Wednesday, April 28, 2010

The Romanesque architecture and art that appeared in the years between 1050 and 1200 reflect certain aspects of the time period they were created in. The architecture of the churches is impressive, massive, and intricate. The art is mostly religious in nature. The period gained its name from certain architectural elements that resembled Roman architecture, such as the barrel and groin vaults that were based on the round arch.

The churches reflect the prosperity of the rise of independent cities with their size, detail, and the amount of labor they required. The fact that the world had not ended in the year 1000 may have also inspired the crazed obsession with church building as a way of saying, “God, I really appreciate that the apocalypse hasn’t happened, so I built this little piece of awesome for you!” An increased number of pilgrimages also helped the rise in church building. The Pilgrims brought the church a lot of income, so the clergy made sure they displayed relics beautifully. The size of these churches was also due to the massive number of people coming to them. (To me, these churches also seem like a symbol of power.)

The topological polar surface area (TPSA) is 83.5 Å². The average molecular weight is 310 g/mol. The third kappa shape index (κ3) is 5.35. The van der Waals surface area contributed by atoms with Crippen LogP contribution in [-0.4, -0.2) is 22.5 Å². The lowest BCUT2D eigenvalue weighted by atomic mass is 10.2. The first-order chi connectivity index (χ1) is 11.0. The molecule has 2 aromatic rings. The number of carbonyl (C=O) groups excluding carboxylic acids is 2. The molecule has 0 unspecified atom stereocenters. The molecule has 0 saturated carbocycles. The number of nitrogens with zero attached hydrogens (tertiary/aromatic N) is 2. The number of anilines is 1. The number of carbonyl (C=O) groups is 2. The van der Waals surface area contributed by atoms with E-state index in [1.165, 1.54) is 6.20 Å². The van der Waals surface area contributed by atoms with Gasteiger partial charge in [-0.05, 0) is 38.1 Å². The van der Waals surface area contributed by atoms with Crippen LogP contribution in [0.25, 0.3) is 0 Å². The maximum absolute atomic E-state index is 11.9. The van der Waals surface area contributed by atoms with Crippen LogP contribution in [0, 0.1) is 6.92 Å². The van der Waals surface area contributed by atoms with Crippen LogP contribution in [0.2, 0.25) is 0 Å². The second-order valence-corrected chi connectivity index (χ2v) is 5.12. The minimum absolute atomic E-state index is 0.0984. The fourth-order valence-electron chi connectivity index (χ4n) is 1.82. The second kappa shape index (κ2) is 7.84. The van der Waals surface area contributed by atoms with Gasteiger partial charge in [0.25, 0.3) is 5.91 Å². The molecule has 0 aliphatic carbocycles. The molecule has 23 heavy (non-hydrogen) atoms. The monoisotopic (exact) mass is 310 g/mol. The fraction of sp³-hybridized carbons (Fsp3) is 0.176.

The art seems to be mostly narrative, which is significant because the population as a whole was largely illiterate. A lot of the religious art pieces not only dazzled people with their beauty but told stories. People seem to have always been visual, and illustrations really do help get a point across. Walls and columns and facades of churches were covered with stone reliefs representing saints and Bible characters and stories as did frescos in some churches. The art of illuminated manuscripts continued. The art also seems to be a product of the religious craze.

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